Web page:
Apple Music is looking for a few good publisher relations employees to ensure songwriters around the world get paid — with an emphasis on that big red nation in Asia: China. The streaming music service launched in the world’s most populous country in late September with the same three-month free trial as the U.S., and now the company’s looking for a skilled number-cruncher with contacts in the music publishing world to keep things running smoothly once royalties start rolling.
The company posted three “music publisher relations” jobs on Nov. 4: USA and China, Europe and Russia and Greater China. While they all have identical qualifications (good communicator, problem solver… a wiz with data, etc.) and duties (preparing reports to publishers and Apple brass… dealing with invoices and claims for payment… sending checks on time, etc.) the latter requires applicants to be fluent in Chinese. All jobs are based California, but will involve international travel.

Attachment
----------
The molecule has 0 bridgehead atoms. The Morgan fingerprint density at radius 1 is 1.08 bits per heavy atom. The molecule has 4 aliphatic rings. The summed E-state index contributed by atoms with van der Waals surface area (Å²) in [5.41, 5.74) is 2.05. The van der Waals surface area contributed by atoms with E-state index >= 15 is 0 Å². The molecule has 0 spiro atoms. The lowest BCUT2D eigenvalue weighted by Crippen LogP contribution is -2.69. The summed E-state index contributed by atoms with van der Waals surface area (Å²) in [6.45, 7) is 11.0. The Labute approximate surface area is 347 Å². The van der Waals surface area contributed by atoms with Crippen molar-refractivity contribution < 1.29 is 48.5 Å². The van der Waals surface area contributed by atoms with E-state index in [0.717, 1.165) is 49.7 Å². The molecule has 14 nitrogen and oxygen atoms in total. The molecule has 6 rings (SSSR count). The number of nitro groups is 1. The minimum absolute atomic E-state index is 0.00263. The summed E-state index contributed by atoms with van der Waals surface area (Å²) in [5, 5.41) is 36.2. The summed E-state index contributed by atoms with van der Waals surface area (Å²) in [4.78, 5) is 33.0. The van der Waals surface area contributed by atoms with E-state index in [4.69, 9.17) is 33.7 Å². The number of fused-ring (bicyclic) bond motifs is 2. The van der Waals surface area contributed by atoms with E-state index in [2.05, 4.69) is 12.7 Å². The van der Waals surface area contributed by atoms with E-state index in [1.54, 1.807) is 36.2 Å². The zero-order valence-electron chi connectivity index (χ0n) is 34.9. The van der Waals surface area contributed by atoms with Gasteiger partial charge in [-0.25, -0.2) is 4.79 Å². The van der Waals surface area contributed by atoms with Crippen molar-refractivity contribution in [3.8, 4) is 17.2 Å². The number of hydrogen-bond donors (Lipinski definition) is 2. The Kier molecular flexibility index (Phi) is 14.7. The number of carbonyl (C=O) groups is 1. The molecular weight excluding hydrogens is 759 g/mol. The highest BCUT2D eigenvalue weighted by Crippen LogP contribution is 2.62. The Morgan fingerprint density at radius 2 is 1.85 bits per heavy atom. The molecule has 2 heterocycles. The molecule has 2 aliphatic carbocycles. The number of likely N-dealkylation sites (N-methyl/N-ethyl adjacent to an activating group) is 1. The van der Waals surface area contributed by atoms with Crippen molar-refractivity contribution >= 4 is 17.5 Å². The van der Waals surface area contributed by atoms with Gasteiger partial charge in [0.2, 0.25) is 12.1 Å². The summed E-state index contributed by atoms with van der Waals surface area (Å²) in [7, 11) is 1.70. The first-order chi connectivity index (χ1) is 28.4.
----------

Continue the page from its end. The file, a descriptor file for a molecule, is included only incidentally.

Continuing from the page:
At the time of launch, Apple said there were “millions” of songs in Apple Music’s catalog for China. (There are 30 million in the U.S.) It costs 10 RMB per month, or only $1.50 US, but not before users exhaust a three-month trial membership. (The low price for Apple Music in China is actually in line with other streaming services there, like Tencent’s QQ Music.) Regardless of the size of its catalog, Apple Music and every other streaming have an uphill battle in the country, thanks to new rules issued by the Ministry of Culture earlier this week which require companies to scan their catalogs to make sure they aligns with the MoC’s content guidelines.
Apple Music was made available to Android phone users this week in nearly all territories where the streaming service operates. One big exception is China, though Apple’s Eddy Cue told Billboard that it’s coming soon.